Negotiators reached agreement Wednesday on the final provision in a wide-ranging telecommunications bill - increasing the number of radio and TV stations a company can own, but preserving many other ownership restrictions.
Vice President Al Gore said President Clinton would sign the legislation once the House and Senate act on it, expected this week or next.
Media companies had pushed for the elimination of all federal regulations and the House bill had done just that. But senators wanted to keep some limits on how much newspaper-broadcasting-cable companies could own and the dispute stalled the bill for several days.
In the end, the companies got more freedom to increase their holdings. But many current prohibitions were kept, including the one banning ownership of more than one television station in a single market and the one that forbids ownership of a newspaper and a TV station, a radio station or a cable outlet in the same market.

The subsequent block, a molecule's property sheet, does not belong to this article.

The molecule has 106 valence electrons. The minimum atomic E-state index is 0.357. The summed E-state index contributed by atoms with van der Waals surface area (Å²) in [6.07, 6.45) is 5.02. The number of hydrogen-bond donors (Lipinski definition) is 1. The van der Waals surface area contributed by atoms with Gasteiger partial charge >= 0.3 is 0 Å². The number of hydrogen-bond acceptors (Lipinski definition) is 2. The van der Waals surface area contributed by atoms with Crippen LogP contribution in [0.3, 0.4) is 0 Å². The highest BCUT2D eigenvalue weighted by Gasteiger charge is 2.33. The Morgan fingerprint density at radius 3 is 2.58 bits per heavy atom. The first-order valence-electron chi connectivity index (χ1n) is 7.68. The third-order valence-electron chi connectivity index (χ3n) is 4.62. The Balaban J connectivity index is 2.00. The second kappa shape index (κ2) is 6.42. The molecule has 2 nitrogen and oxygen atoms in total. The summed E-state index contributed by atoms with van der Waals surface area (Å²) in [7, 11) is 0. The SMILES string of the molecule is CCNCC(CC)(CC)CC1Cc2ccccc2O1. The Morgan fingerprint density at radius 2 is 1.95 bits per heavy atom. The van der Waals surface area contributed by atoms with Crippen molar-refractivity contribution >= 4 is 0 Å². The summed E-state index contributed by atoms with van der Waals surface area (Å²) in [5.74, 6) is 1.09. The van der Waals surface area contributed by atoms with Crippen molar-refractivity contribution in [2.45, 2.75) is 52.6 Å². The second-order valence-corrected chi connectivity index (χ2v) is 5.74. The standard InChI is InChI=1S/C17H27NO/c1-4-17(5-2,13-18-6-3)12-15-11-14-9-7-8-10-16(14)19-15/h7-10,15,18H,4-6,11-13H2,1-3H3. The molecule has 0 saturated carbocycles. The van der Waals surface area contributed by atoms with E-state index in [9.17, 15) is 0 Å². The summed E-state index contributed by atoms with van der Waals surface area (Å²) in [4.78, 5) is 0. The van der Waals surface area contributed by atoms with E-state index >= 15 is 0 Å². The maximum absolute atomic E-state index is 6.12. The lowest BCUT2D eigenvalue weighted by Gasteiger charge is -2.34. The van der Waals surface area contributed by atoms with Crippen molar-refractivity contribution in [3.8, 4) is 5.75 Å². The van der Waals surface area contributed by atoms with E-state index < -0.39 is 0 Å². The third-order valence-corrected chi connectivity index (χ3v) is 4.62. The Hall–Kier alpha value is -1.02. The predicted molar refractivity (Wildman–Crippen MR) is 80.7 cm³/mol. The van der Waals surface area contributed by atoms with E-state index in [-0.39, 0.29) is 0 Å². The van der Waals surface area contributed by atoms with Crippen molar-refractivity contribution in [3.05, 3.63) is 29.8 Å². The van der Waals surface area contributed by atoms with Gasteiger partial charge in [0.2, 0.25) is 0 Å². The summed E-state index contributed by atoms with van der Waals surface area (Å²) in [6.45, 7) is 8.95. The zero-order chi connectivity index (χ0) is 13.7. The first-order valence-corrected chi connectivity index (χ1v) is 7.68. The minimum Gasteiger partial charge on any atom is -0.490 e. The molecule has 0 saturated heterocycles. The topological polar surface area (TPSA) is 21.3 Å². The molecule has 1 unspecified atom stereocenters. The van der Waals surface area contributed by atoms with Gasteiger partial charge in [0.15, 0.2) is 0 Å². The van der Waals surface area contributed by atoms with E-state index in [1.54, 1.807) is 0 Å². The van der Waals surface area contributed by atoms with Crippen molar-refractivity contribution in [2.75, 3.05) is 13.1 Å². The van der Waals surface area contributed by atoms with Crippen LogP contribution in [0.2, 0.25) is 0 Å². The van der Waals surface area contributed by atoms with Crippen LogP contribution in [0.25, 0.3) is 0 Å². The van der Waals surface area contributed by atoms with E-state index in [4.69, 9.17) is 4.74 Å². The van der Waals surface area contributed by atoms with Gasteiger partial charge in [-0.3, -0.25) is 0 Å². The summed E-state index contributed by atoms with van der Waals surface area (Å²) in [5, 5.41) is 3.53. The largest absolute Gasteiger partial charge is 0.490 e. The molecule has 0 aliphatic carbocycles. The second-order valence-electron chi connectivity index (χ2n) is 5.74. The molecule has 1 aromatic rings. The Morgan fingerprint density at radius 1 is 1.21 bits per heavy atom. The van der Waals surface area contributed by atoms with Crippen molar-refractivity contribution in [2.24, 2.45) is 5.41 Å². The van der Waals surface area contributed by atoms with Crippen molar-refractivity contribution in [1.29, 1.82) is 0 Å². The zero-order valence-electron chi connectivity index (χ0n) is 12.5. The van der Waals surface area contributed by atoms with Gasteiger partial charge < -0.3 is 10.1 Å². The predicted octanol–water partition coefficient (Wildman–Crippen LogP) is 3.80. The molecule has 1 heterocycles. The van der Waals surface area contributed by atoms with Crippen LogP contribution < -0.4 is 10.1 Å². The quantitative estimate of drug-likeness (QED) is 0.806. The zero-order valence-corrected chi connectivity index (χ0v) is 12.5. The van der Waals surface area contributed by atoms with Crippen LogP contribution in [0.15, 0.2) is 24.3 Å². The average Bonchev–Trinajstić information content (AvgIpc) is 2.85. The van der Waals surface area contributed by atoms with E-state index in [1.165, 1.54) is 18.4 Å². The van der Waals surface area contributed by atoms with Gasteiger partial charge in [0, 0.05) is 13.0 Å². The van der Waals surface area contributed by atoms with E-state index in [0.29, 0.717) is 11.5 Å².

The agreement was the last hurdle in ambitious legislation that overhauls America’s communications industry for the first time in six decades. It would let local, long-distance and cable companies get into each others’ businesses, deregulate cable rates and, for the first time, outlaw transmission of smutty materials to children over computer networks.
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